Very soon after, I learned that a different past love of mine had fallen very seriously in love with someone else. After hearing all about his new girlfriend over a beer, I found myself pondering the same question as Sally in one of my favorite films When Harry Met Sally… “All this time, I’ve been saying that he didn’t want to get married,” Sally sobs. “But, the truth is, he didn’t want to marry me…What’s the matter with me?” I could relate; I had eased my hurt over the end of our tryst by telling myself that he just wasn’t a “relationship person.” But he really just wasn’t a “relationship person” with me.

In the movies, there is always a clear reason for why something hasn’t worked out for the story’s heroes, and it always makes perfect sense in the film’s final 15 minutes. In the real world, sometimes there isn’t a reason. I could chalk it up to bad timing or bad luck or, like Sally, spiral into self-criticism. But it wouldn’t really matter.

My February romance began with promise but didn’t pan out; I had removed myself from the dating market for 18 months and it showed, painfully, in my interactions. I was terribly nervous. The guy was great, but I couldn’t quiet the inner voices reminding me of every possible, horrible thing that could go wrong in a relationship, and although I did want one, I was wildly afraid. And still, for all my disparaging of romantic comedies, wasn’t this the part of the movie where the romance was supposed to work out, at least for a while? Was this just a really drawn out movie climax? When would it be my turn to witness someone running through the airport to catch me, or showing up unannounced outside my window with flowers, or miraculously finding my cat during a rainstorm? I don’t even have a cat.

I recently rediscovered the 1987 movie Moonstruck, which includes a scene with a passionate Nicolas Cage proclaiming to Cher’s character, “Loretta, I love you. Not like they told you love is, and I didn’t know this either, but love don’t make things nice — it ruins everything. It breaks your heart. It makes things a mess.” It’s not quite the traditional proclamation I am used to hearing from romantic comedies, and that’s why I like it. As I try to once again brave the wilds of dating in New York, I’m beginning to think that love might be that sometimes, too. It’s a mess, and it’s all wrong, but it’s something nice to hold onto while it lasts.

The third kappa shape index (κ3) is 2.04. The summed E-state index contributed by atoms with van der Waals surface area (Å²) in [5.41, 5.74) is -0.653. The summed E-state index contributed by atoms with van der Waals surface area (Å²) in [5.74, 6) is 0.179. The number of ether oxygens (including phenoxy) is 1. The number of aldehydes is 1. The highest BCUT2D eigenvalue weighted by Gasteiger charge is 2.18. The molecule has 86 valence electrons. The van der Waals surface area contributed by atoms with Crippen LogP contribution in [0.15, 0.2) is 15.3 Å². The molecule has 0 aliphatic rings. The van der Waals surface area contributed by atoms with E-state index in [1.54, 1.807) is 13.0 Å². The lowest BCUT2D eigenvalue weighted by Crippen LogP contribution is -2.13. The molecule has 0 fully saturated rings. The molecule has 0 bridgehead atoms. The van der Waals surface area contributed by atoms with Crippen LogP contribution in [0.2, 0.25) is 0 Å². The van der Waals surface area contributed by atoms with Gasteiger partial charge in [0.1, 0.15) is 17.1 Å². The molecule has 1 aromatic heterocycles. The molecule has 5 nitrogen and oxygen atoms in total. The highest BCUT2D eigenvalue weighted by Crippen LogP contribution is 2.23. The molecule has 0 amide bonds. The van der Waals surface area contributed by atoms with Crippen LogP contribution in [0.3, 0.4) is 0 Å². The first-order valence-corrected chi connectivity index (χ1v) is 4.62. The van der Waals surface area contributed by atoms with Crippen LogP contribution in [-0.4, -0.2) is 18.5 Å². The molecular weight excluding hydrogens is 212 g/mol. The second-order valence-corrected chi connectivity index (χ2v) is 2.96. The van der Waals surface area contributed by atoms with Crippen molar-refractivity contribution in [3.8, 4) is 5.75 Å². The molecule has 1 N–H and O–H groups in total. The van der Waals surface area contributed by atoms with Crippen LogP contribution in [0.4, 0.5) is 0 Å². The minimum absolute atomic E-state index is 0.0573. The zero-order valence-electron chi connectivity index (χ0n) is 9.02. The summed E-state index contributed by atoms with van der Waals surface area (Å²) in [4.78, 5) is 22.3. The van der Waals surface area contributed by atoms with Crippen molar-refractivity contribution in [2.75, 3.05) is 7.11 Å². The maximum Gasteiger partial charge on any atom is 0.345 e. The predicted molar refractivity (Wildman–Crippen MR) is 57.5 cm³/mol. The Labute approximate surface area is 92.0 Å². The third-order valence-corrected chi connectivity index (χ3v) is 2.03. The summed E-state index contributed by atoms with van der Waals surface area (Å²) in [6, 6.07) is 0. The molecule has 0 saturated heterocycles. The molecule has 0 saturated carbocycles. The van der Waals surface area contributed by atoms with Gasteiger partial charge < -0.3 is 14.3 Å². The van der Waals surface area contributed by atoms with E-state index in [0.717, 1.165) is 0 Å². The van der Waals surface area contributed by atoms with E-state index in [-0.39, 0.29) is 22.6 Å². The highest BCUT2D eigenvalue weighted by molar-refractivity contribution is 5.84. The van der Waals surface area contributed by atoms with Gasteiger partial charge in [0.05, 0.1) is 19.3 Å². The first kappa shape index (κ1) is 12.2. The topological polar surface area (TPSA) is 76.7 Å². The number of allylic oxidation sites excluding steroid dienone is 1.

I have been walking around, insufferable, publicly swearing off fairy tales and quoting statistics about marriage dissatisfaction and divorce rates to anyone who would listen. But I have come to realize that if I want to be in a relationship again, I have to be a little naïve about everything that could go wrong. Maybe love will be easy, but it’ll probably be very messy and involve a lot of trial and error. I am terrified. I know that I deserve a movie-worthy true love, but that doesn’t mean I’ll get it.

But I hope I do. I am reminded of a scene from Nora Ephron’s film You’ve Got Mail, an old favorite. Kathleen and her boyfriend, Frank, amicably decide to break up. Frank asks, “What about you? Is there someone else?” She replies, “No. No, but there is the dream of someone else.” I can recognize now that You’ve Got Mail is not a perfect movie. Any criticism of Tom Hanks’ Joe Fox as a character is warranted. He can be a jerk and pushes a woman-owned small business to close; he somehow still gets the girl. But I keep coming back to Kathleen’s optimism, her dream of someone else despite the odds.

I all but stopped watching romantic comedies years ago, but I am starting to watch them again. Yes, I am watching them with a more critical eye this time, paying close attention to and questioning the sexism I often see. But I am watching them again because they are helping me heal and, more importantly, they are helping me hope, even though I know that life doesn’t play out like it does in the movies. It could be that my own love story is still stuck in that part right before the music swells, or maybe it’s just a process I need to ride out, for better and worse. And despite the fact that it might not lead to an easy happily ever after, I am trying to be more open to the dream of someone else — to the dream of someone running across a crowded restaurant, or a baseball diamond, or even a wheat field to proclaim his love to me.